The Patient Protection and Affordable Care Act was enacted into law about six years ago. It was passed by Congress without meaningful Republican input, support or votes. You can thank former Sen. Harry Reid, D-Nev., and Rep. Nancy Pelosi, D-Calif., for the legislative maneuvering, which figuratively jammed Obamacare down the throats of their Republican colleagues.
Almost immediately, Republicans began a spirited campaign to repeal Obamacare. With the recent election of Donald Trump as president, congressional Republicans are salivating because their time has arrived to repeal or repeal and replace Obamacare. But President Trump, a practical man in many ways, has recognized there are some good features of Obamacare and stated so publicly. And Republicans are divided regarding how to repeal or repeal and replace Obamacare. (Trump vowed again in a news conference Wednesday that the repeal was coming.)
Senate Majority Leader Mitch McConnell, R-Ky., has indicated it may take months if not years to repeal and replace the law. Even Sen. Orrin Hatch, R-Utah, has stated “[he’d] like to repeal it [the law] tomorrow but reality is another matter sometimes.” Oh really? What were they thinking when those two senior senators repeatedly criticized Obamacare? Were they thinking tactically about keeping their seats in the Senate and the perks that go with them or were they thinking strategically and preparing for the day when they would be able to do something about it? In my opinion, Republicans found it easier to criticize Obamacare rather than offer an alternative.
There are two other factors that will hinder the Republicans as they wax and wane over how to repeal and replace Obamacare. First, the proverbial clock is ticking and the next midterm elections will be held in November 2018. Therefore, Republicans do not have the luxury of having time on their side. Second, even Republicans who led the charge against Obamacare have to admit that some aspects of the law are quite attractive, such as curbing abuses of the insurance industry; having protection for people with pre-existing conditions, the very people who need health care the most; and extending coverage for young adults on their parents’ health care plans until age 26. Those are by way of example rather than an exhaustive list of the law’s key provisions.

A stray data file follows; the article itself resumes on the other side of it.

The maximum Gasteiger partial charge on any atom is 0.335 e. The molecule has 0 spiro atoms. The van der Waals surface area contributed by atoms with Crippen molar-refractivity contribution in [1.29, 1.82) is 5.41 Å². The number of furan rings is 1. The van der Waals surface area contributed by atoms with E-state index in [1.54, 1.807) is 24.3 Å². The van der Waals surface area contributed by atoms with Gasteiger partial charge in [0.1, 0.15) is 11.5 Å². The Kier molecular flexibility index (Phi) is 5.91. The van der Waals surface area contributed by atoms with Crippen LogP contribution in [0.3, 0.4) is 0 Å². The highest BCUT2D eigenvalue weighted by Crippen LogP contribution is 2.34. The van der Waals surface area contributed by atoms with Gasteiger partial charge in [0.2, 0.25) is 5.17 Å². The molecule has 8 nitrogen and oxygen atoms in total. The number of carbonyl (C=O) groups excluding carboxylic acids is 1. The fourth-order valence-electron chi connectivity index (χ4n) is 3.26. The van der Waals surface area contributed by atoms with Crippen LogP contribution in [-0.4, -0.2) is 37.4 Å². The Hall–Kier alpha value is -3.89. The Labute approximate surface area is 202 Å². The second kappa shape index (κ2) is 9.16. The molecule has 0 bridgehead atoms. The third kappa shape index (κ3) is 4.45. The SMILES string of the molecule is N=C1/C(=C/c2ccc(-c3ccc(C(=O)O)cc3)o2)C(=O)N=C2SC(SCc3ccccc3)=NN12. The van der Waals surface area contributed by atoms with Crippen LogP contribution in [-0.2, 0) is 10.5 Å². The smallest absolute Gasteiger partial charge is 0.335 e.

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So how will those same Republicans face their electorates after indicating the passage of Obamacare was the greatest disaster in our lifetime? They will water down their rhetoric and begrudgingly admit some provisions of the law deserve keeping. My bet is they also will rely on the short memories of voters, although I am certain their opponents in the midterm elections of 2018 will have sound bytes ready to prove how hypocritical those Republicans really are.
But Republicans find themselves in a position of either incredible opportunity or an opportunity for disaster. The incredible opportunity requires them to bury their hatchets and engage in some leadership and craft or salvage a law that benefits a substantial number of Americans. The disaster will come from continued gamesmanship and finger-pointing for short-term political gain versus meaningful dialogue and action. Voters will then have their say in November 2018 and they should throw the bums out of office. Idaho Republicans in Congress, you know who you are and so do we, the voters.
Robert Blevins lives in Garden City. A retired Air Force colonel, he has served as a lawyer and member of the Florida Bar Association for 35 years.